While many research budgets have already been stretched thin to deal with the drought, soil research has been funded largely by the healthy soils initiative from the USDA.
Moffitt explained, “Potential state funding sources might be green house gas reduction revenue, but in order to use that money, we would have to show carbon offsets. If we were able to do that, we could show demonstration projects and develop incentives for farmers to sequester carbon, and the impact could be immense. I mean, we have 9 million acres of farmland in the state, and even if we get a small percentage of growers to adopt these practices, we could really make a huge impact.”
Moffitt stated, “You know, I think definitely there are benefits to managing the soil, studying the drought and looking at how we can be more resilient. Particularly for agriculture during drought, maintaining excellent soil health provides a huge benefit–I think a dual benefit–along with mitigating climate change. There’s a whole handful that healthy soils can do.”
Moffitt also mentioned other departments involved in the health soils initiative, “The Department of Conservation is working on this, especially with their Farmland Mapping and Monitoring Program (FMMP).” According to the The Department of Conservation’s Division of Land Resource Protection (DLRP) website, FMMP “produces maps and statistical data for analyzing impacts on California’s agricultural resources. Agricultural land is rated according to soil quality and irrigation status; the best quality land is called Prime Farmland. The maps are updated every two years with the use of a computer mapping system, aerial imagery, public review, and field reconnaissance.”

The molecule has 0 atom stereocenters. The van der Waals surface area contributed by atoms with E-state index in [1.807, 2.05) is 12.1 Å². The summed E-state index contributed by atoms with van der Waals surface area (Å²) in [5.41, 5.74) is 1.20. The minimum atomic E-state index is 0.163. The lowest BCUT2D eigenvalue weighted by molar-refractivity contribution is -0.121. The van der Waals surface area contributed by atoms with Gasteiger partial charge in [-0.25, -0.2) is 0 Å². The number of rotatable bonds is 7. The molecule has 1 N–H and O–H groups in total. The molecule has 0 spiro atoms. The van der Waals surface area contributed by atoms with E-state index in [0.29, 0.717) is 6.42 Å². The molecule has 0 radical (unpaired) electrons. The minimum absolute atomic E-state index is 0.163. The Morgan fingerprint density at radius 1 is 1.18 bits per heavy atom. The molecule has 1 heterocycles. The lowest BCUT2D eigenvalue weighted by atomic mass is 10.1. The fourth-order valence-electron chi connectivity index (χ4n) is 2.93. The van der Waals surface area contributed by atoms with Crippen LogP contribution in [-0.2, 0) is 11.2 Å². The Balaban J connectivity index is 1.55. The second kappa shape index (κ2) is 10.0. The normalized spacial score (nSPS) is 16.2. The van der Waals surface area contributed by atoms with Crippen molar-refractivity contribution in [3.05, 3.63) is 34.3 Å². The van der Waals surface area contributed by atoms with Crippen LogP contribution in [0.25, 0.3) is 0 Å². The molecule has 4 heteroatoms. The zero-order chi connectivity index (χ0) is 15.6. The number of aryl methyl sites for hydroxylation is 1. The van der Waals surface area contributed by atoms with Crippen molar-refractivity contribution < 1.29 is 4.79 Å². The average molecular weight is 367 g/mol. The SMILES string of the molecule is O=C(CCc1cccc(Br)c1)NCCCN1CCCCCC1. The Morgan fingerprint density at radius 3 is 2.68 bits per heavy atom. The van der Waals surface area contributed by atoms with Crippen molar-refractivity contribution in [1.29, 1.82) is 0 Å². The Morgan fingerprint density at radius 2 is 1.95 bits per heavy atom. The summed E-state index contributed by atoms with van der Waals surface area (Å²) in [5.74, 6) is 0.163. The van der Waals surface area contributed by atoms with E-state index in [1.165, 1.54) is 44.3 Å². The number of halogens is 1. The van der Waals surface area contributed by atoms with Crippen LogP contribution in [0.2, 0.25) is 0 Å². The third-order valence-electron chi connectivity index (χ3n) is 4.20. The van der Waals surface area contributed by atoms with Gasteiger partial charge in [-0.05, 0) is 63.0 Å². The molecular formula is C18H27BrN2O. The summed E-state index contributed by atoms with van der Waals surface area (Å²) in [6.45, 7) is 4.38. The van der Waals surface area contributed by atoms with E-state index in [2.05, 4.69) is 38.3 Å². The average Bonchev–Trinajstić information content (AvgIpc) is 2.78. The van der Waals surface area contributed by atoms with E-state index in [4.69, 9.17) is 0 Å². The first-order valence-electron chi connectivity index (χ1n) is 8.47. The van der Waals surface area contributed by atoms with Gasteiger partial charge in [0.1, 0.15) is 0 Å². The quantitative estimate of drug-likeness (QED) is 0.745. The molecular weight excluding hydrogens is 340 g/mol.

“CalRecycle,” continued Moffitt, “especially with regard to compost and their goal to reduce green waste in landfills by composting and applying it on agricultural land, is a win-win, all around. Also, the Water Board, Air Resources Board, Department of Water Resources and the land they manage, are really part of a holistic approach.”
Farmers who are already reeling from a lack of water to irrigate their crops this summer are being hit with an annual acreage fee to meet a mandated program to monitor water runoff from irrigated lands.